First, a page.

NGA, FMI Ask Congress to Amend Tax Law Mistake
In a recent letter, the National Grocers Association (NGA), Food Marketing Institute and other business groups called on Congress to correct a drafting error in last year’s Tax Cuts and Jobs Act that prevents retailers from receiving 100 percent bonus depreciation for qualified improvement property.
“While we greatly appreciate efforts to simplify the tax code and alleviate tax burdens on American businesses and families, this particular error in the overall tax reform effort is unintentionally stifling investment, job creation, and other important economic and community benefits,” noted the letter to the chairmen and ranking members of the House and Senate tax-writing committees.
Enacted last December, the tax law featured a provision known as “100 percent bonus depreciation,” which permits businesses to immediately write off the full costs of short-lived investments. Due to a drafting error, however, the provision’s language excludes some categories of business investment, most notably qualified-improvement property, or QIP (generally defined as improvements to the interior of existing nonresidential buildings) from being eligible for 100 percent bonus depreciation. The error now defaults the write-off period for qualified-improvement property to periods as long as 39 years, versus the 15-year period that existed under the old tax code.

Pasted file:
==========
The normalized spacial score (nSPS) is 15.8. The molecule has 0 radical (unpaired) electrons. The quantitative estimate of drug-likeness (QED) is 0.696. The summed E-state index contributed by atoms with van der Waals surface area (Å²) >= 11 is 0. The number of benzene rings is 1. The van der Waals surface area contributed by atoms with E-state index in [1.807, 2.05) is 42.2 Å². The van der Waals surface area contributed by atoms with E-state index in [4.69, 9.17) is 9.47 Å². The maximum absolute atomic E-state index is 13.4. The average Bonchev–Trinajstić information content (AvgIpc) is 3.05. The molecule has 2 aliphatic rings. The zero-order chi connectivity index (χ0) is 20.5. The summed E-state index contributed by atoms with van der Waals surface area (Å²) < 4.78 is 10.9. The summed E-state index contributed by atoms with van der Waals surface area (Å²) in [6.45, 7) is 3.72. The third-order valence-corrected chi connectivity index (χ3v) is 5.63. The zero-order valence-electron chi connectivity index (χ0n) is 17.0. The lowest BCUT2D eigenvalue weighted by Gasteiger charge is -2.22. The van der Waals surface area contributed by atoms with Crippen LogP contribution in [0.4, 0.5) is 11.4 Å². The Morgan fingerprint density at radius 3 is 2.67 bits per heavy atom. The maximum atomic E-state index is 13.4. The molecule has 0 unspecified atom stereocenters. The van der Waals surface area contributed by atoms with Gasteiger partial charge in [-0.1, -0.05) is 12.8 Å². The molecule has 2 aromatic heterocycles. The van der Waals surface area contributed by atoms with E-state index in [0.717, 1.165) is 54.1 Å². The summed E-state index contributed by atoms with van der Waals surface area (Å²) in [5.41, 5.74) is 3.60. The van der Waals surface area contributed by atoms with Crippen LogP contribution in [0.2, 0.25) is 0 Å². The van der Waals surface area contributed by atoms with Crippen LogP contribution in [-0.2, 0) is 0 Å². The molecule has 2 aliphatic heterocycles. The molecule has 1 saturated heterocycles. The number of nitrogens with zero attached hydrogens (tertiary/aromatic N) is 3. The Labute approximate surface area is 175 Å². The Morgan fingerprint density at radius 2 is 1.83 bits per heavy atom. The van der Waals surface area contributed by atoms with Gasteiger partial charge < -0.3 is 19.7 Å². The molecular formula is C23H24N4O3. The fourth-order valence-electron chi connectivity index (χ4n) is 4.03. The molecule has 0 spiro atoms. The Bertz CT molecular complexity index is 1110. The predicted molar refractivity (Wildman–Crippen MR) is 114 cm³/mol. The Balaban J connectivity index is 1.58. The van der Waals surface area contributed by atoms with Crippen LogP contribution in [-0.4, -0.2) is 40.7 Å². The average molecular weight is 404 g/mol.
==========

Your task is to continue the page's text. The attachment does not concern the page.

“Every day a fix is delayed means foregoing significant investment in QIP and a loss of related economic activity and other benefits to our communities,” the letter asserts.
“The supermarket industry is a [highly] taxed industry, with the majority of independent grocers operating on just 1 to 2 percent net profit margins, meaning any opportunity to fully depreciate improvements made to stores will significantly help these entrepreneurs upgrade their stores, and more importantly, expand offerings and hire additional staff,” explained Greg Ferrara, EVP of advocacy, public relations, and member services at Arlington, Va.-based NGA. “The drafting error is considered a true technical correction, with no associated cost to fixing it. On behalf of America’s independent supermarket operators, we urge Congress to fix this drafting error as quickly as possible to limit any harmful impact it may have on Main Street grocers.”
Other signatories to the letter included the National Association of Convenience Stores, the National Retail Federation and the Retail Industry Leaders Association.